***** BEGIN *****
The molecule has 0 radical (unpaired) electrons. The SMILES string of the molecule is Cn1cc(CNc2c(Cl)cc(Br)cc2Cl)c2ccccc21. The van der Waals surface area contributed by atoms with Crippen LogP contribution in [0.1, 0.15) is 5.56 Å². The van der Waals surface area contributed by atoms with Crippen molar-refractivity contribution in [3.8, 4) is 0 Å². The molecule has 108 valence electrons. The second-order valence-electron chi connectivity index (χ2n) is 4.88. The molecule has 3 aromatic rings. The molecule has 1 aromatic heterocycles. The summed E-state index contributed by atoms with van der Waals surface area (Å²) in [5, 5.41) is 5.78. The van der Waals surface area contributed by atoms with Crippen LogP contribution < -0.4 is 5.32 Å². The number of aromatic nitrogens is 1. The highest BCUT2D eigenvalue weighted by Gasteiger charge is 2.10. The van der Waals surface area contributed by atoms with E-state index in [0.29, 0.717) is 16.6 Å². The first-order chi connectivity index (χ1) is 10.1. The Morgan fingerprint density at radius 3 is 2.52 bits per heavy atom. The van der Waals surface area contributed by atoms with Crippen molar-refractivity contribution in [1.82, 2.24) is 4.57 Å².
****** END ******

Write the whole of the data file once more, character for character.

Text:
The molecule has 0 radical (unpaired) electrons. The SMILES string of the molecule is Cn1cc(CNc2c(Cl)cc(Br)cc2Cl)c2ccccc21. The van der Waals surface area contributed by atoms with Crippen LogP contribution in [0.1, 0.15) is 5.56 Å². The van der Waals surface area contributed by atoms with Crippen molar-refractivity contribution in [3.8, 4) is 0 Å². The molecule has 108 valence electrons. The second-order valence-electron chi connectivity index (χ2n) is 4.88. The molecule has 3 aromatic rings. The molecule has 1 aromatic heterocycles. The summed E-state index contributed by atoms with van der Waals surface area (Å²) in [5, 5.41) is 5.78. The van der Waals surface area contributed by atoms with Crippen LogP contribution < -0.4 is 5.32 Å². The number of aromatic nitrogens is 1. The highest BCUT2D eigenvalue weighted by Gasteiger charge is 2.10. The van der Waals surface area contributed by atoms with E-state index in [0.29, 0.717) is 16.6 Å². The first-order chi connectivity index (χ1) is 10.1. The Morgan fingerprint density at radius 3 is 2.52 bits per heavy atom. The van der Waals surface area contributed by atoms with Crippen molar-refractivity contribution in [1.82, 2.24) is 4.57 Å².